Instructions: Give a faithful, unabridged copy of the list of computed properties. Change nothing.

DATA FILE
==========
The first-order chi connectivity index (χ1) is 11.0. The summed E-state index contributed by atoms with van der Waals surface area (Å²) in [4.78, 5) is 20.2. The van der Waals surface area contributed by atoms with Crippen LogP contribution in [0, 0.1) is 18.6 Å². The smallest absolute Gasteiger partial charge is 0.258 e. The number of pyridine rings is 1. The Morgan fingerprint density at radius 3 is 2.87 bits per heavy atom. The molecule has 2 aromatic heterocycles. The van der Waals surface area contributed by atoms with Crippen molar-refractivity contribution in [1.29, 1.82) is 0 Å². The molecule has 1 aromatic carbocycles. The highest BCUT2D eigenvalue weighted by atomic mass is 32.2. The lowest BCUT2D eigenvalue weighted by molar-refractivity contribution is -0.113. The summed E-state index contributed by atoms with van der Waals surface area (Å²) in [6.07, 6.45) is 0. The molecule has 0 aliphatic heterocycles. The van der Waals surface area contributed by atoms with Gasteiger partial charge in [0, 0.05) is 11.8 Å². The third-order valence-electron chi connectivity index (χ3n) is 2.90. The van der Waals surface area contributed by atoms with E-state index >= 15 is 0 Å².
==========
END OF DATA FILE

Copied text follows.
The first-order chi connectivity index (χ1) is 11.0. The summed E-state index contributed by atoms with van der Waals surface area (Å²) in [4.78, 5) is 20.2. The van der Waals surface area contributed by atoms with Crippen LogP contribution in [0, 0.1) is 18.6 Å². The smallest absolute Gasteiger partial charge is 0.258 e. The number of pyridine rings is 1. The Morgan fingerprint density at radius 3 is 2.87 bits per heavy atom. The molecule has 2 aromatic heterocycles. The van der Waals surface area contributed by atoms with Crippen molar-refractivity contribution in [1.29, 1.82) is 0 Å². The molecule has 1 aromatic carbocycles. The highest BCUT2D eigenvalue weighted by atomic mass is 32.2. The lowest BCUT2D eigenvalue weighted by molar-refractivity contribution is -0.113. The summed E-state index contributed by atoms with van der Waals surface area (Å²) in [6.07, 6.45) is 0. The molecule has 0 aliphatic heterocycles. The van der Waals surface area contributed by atoms with Gasteiger partial charge in [0, 0.05) is 11.8 Å². The third-order valence-electron chi connectivity index (χ3n) is 2.90. The van der Waals surface area contributed by atoms with E-state index >= 15 is 0 Å².